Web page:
This guide is addressed to local administrations and politicians, sites stakeholders and managers. It presents the most used processing methods to make surface fields secured, which are exposed to collapse hazard because of the presence of abandoned human-excavated cavities: carries, chalk mines, underground shelters, troglodyte houses, war sapping structures, etc. These methods are applicable not only for prevention (i.e. the presence of underground voids is known, however no disorder has affected the surface yet) but also for managing collapsing incidents (e.g. sinkhole formation). They are classified into two categories: the first methods consist in directly working on the cavity, the second ones are used to limit the surface effects induced by the presence of the cavity.
Underground cavities are at the origin of various risks of ground movements such as collapses and subsidences. A sinkhole is a “located” collapse, a phenomenon peculiar to cavities situated at shallow depths. This kind of risk, which widely affects most of the national territorial regions, covers the main part of the natural and anthropological cavities: post-mining, abandoned quarries, marlpits, karsts, tunnels and abandoned civil works, etc.
Nowadays, the supervision of these phenomena is essentially realized by visual inspection and by conventional geotechnical instrumentation. These steps present limits, particularly in terms of appreciation of the phenomena kinetics. In the context of a research operation financed by the Ministry of the Environment, and of Sustainable Development and Energy (“MEDDE”) as well as the European Regional Development Fund (ERDF), the institute Ineris tested and estimated acoustic detection as an innovative instrumental technique used for the cave-in risk evaluation. The present report synthesizes these works by detailing more-or-less:
the conception of equipments necessary for the underground cavity measurements;
full-scale tests on a pilot site and operational feedback experience;
identification of the advantages and limitations of this technique.
Keywords: microseismic monitoring - mining collapse - signes précurseurs - mécanismes de rupture - atténuation - interaction fluide / roche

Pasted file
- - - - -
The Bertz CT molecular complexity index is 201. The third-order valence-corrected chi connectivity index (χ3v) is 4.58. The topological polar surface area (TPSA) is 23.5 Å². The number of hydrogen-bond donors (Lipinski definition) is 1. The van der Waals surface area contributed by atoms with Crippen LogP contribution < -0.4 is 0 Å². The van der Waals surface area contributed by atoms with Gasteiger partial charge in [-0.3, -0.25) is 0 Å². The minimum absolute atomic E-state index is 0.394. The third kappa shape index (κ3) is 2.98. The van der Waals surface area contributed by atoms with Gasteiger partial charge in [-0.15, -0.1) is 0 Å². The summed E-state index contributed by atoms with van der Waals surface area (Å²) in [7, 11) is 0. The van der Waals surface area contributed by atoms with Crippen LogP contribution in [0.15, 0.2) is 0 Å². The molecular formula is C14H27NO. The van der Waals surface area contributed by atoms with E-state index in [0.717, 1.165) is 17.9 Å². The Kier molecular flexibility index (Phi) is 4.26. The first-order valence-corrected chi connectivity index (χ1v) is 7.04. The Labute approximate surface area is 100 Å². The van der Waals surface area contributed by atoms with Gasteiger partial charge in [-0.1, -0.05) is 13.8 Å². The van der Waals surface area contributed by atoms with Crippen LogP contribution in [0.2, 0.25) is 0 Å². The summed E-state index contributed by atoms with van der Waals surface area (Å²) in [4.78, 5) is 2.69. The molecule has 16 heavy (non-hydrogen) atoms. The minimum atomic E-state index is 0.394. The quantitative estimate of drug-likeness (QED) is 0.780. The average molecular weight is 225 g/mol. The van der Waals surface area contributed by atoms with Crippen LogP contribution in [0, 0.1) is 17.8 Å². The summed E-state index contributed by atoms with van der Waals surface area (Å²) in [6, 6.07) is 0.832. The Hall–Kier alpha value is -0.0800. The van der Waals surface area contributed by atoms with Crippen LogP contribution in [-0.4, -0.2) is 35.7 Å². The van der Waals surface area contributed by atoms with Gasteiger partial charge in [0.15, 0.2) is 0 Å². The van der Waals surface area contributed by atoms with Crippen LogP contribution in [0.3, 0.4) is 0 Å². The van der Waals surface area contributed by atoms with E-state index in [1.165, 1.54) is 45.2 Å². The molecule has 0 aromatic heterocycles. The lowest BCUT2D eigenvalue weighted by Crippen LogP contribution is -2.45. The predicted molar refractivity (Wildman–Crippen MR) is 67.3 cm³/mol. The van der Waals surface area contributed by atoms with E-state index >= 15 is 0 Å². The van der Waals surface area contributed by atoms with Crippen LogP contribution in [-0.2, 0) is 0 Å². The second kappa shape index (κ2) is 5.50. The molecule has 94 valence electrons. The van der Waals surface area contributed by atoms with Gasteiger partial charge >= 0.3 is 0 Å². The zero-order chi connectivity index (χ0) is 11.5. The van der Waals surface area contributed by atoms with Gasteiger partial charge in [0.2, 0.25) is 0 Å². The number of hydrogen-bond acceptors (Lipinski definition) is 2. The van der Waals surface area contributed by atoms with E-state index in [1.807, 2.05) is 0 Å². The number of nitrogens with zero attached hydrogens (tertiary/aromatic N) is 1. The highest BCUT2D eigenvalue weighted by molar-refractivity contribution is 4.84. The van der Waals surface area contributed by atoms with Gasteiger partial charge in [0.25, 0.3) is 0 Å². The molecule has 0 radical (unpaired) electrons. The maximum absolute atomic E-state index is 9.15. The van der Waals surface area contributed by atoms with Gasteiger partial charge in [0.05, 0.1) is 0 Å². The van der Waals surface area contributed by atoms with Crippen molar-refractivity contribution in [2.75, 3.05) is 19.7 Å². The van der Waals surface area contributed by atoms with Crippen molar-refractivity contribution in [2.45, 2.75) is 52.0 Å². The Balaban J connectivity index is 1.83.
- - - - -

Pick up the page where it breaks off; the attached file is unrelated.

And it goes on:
In some cases, site supervision appears as the best compromise for the post-mining risk management for several types of ground movements. It mainly leans on systems of real time microseismic surveillance of the concerned zones. The purpose is to detect the acoustic emissions which may present precursor signals for a large-scale collapse phenomenon. Applied to public security since 1998, this type of supervision method was employed on more than about thirty networks destined for real time microseismic supervision within the Lorraine ferriferous mining region.
The present report aims to exploit and highlight the information contained in the microseismic signals, in correlation with other types of measurements whenever available, in order to:
progress in the identification of the precursor signs for an eventual collapse;
characterize mechanisms and dynamics of the collapse , particularly the presence of a stiff rock layer in the cavity overburden structure;
emit recommendations for the operational supervision management.
This report joins within the framework of the research project PR190 “Phenomenology of the geological instabilities in full-scale and precursor signs” introduced in 2007 and continued since 2010 within the framework of the research COSMOS (Comprehension, Modeling and Supervision of the deformation style of rock ruptures).
Keywords: unstable slopes - ground-based monitoring - interferometric radar - scan ground laser - risk-management - mobiles systèmes
For the protection of populations and infrastructures, the principal management actions for hillside risk instabilities, often rest on active hazard supervision, by regular field inspections and also implementation of in situ instrumentations.<br>The present report makes a review of the innovative supervision methods of full-scale hillside instabilities, compatible with portability requirements and operational supervision. The study is focused on interferometry RADAR and long-range laser ground measurement techniques , already widely used internationally by open air mine and quarrie exploitations, in the evaluation of instability evolutions, and also by public organizations for natural risks prevention.
This report shows that the conditions of implementation and performances of these two techniques are very different from one another, particularly in their data processing methods; although both are based on a common principle (the device emits signals which are reflected back at the surface of the imaged object. This report specifies the characteristics, the advantages and limitations of each technique across illustrations stemming from the scientific and technical literature. It also supplies elements of costs and recommendations for the optimal conditions of implementation of each method.
This study is registered in the framework of the entitled program EAT-DRS06 “National Supervision Center of Ground and Underground Risks”. It is a program of technical support for the Directorate General for Risk Prevention of the Ministry of Ecology, Sustainable Development and Energy.